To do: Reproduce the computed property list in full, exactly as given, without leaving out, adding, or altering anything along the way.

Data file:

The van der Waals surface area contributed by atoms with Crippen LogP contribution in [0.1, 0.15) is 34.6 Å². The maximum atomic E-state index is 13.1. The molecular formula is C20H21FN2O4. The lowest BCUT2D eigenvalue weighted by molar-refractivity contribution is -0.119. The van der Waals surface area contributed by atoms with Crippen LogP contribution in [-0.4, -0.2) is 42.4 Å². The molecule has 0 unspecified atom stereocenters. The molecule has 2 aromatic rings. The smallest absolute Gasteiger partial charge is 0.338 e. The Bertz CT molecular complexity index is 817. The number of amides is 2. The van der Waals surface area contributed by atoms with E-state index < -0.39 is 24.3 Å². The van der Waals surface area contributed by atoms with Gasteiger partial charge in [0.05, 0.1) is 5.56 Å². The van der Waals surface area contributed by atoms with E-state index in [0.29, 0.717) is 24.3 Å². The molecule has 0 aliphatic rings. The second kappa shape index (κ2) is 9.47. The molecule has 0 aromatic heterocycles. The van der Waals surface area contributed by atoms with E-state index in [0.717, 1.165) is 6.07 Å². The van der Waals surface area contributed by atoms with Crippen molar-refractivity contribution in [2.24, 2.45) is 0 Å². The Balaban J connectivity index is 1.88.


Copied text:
The van der Waals surface area contributed by atoms with Crippen LogP contribution in [0.1, 0.15) is 34.6 Å². The maximum atomic E-state index is 13.1. The molecular formula is C20H21FN2O4. The lowest BCUT2D eigenvalue weighted by molar-refractivity contribution is -0.119. The van der Waals surface area contributed by atoms with Crippen LogP contribution in [-0.4, -0.2) is 42.4 Å². The molecule has 0 unspecified atom stereocenters. The molecule has 2 aromatic rings. The smallest absolute Gasteiger partial charge is 0.338 e. The Bertz CT molecular complexity index is 817. The number of amides is 2. The van der Waals surface area contributed by atoms with E-state index < -0.39 is 24.3 Å². The van der Waals surface area contributed by atoms with Gasteiger partial charge in [0.05, 0.1) is 5.56 Å². The van der Waals surface area contributed by atoms with E-state index in [0.29, 0.717) is 24.3 Å². The molecule has 0 aliphatic rings. The second kappa shape index (κ2) is 9.47. The molecule has 0 aromatic heterocycles. The van der Waals surface area contributed by atoms with E-state index in [0.717, 1.165) is 6.07 Å². The van der Waals surface area contributed by atoms with Crippen molar-refractivity contribution in [2.24, 2.45) is 0 Å². The Balaban J connectivity index is 1.88.